Response to Forum Series

In February 19, 2013 I visited Forum Series’ lecture by CL Lindsay about teens that violate laws using new technologies and possible consequences of it. The speaker is a sports-entertainment specialist and layer. In my response I will share with my thoughts and attitude about the lecture and the illegal violations.

Honestly speaking, when I heard that many college students may do online plagiarism, sexting, online stalking, online harassment, online bullying, and cyber stalking, I was shocked. The first shock is cultural. The second shock is real understanding how much new technologies may hurt the society’s culture, values, and behavior. If we look at this problem, we notice that everything is about communication using digital device. Therefore, it directly relates to digital rhetoric which explores these new phenomena.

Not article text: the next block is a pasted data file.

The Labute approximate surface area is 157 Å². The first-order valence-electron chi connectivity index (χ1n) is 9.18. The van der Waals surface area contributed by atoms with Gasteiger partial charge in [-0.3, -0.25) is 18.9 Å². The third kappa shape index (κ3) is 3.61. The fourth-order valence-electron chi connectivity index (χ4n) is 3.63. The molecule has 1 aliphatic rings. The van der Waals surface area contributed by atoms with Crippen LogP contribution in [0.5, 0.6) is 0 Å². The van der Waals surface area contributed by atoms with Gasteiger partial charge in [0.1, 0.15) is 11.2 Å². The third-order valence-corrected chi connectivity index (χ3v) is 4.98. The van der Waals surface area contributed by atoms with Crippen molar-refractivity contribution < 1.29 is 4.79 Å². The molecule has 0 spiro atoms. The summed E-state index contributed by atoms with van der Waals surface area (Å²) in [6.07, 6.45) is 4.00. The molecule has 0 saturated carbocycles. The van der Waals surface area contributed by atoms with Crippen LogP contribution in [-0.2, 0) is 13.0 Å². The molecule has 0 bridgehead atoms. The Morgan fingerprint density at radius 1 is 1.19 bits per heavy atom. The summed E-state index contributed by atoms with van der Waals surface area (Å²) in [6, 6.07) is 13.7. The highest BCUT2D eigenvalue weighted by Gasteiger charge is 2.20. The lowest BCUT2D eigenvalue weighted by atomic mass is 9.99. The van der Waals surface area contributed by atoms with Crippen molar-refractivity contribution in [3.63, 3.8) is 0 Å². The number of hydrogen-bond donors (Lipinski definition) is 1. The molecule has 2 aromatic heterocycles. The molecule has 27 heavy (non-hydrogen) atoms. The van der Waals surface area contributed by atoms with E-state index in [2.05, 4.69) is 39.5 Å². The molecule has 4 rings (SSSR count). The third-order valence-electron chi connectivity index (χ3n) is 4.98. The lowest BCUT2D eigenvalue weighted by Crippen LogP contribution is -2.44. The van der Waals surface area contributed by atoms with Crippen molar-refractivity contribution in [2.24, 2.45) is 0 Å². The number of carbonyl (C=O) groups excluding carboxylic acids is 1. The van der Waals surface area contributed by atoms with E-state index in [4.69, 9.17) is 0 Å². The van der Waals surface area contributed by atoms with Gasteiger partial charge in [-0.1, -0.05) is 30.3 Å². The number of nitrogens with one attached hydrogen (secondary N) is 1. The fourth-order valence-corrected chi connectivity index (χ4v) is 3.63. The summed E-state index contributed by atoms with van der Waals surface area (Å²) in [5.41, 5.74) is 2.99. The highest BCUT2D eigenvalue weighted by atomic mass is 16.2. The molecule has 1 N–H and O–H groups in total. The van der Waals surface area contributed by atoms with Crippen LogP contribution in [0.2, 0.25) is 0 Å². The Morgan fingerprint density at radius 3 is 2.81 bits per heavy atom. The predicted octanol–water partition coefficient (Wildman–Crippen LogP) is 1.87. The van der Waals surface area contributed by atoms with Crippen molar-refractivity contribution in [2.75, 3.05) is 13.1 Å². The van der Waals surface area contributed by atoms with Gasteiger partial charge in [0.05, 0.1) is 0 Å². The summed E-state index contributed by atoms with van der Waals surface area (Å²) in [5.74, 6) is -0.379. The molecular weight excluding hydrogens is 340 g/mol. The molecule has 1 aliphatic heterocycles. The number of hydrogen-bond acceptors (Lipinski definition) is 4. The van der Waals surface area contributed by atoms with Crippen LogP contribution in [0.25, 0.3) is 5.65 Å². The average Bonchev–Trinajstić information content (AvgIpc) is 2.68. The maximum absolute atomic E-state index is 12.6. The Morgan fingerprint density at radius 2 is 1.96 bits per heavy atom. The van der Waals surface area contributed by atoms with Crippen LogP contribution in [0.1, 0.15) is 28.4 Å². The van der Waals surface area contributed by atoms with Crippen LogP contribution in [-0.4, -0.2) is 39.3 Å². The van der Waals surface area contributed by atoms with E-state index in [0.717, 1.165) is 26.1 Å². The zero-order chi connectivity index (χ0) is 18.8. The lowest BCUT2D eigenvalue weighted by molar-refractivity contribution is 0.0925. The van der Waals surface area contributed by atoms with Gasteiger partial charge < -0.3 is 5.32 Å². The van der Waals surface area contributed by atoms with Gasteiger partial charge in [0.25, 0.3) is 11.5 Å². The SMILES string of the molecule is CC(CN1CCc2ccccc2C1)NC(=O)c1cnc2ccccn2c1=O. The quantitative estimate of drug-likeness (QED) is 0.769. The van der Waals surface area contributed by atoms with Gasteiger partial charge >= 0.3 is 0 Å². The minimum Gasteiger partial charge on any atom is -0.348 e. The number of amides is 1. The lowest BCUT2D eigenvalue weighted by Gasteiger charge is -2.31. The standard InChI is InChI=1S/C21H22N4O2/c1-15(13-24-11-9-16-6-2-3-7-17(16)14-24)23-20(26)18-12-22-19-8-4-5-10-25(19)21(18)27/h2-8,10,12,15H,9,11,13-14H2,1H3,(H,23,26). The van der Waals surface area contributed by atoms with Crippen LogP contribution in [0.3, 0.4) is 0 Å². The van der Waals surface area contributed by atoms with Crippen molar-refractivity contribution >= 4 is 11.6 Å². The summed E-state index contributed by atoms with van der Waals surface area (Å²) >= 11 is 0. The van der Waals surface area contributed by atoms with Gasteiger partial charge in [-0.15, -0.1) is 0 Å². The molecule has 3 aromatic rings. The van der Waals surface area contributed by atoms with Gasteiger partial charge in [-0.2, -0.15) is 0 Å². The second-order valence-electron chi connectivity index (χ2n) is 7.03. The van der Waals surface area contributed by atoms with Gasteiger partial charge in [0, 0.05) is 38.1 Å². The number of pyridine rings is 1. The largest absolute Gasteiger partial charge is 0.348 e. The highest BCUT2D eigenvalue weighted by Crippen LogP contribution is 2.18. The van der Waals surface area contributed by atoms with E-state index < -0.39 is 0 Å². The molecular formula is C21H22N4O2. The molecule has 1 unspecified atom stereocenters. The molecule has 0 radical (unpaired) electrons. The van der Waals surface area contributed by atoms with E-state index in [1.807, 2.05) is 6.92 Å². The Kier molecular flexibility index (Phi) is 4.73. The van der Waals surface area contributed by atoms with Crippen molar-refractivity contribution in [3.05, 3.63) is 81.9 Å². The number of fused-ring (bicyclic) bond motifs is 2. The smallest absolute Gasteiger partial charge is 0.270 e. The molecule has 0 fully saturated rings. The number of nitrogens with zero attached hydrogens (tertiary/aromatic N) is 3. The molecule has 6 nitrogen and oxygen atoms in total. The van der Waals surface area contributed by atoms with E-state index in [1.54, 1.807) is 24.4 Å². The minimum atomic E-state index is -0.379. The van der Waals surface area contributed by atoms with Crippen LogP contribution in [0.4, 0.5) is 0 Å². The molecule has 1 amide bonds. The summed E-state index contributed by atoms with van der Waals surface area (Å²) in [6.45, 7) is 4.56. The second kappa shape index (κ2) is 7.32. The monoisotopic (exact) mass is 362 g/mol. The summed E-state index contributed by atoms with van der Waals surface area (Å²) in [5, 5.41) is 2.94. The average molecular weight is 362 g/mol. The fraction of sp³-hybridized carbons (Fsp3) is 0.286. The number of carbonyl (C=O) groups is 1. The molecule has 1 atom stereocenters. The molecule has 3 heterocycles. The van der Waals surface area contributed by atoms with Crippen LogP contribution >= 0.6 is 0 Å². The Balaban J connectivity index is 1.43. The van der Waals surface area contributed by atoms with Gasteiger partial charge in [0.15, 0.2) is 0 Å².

Next, this presentation was interesting and persuasive for me because I have never heard about that. I also think that for many college students the lecture was effective and persuasive enough. However, I think that it could have short run effect because later the students may decrease cognitive dissonance saying that they won’t be caught and many young people do that. I made such a conclusion because the speaker said that many students who violated the laws knew that they break the law and they were trying to decrease their cognitive dissonance. However, I don’t want to judge those students because it is not my business. Instead, I can share, in general, with my attitude to these kinds of violations. I think it is absolutely impermissible. Moreover, people who inform college students about violations and possible consequences of it are doing great things. However, the number of violations doesn’t decrease so much. Educators are trying to change people who are physically adult and who have developed outlook and stereotypes. It is very hard to change college students delivering a lecture. Consequently, the lecture may be not very effective and persuasive because these violations continue to happen. Moreover, many college students know that they break the law when they do these things. Additionally, they are trying to find other ways of doing the same things, but not to be caught. Then, we need to think whether we really influence them or not. Maybe we need to look for the roots of these problems such as family, culture, elementary, high school, and college education, and the media. If we start developing higher morals and values when our kids are small, maybe then they won’t do that. I also think that sexual education should be started when kids are attending high school so they could know about all types of violations and consequences. However, it is very hard to do nationwide because it relates to culture and it requires a lot of financing. But if everyone starts from his or her family in one or two decades the situation may change significantly.

 

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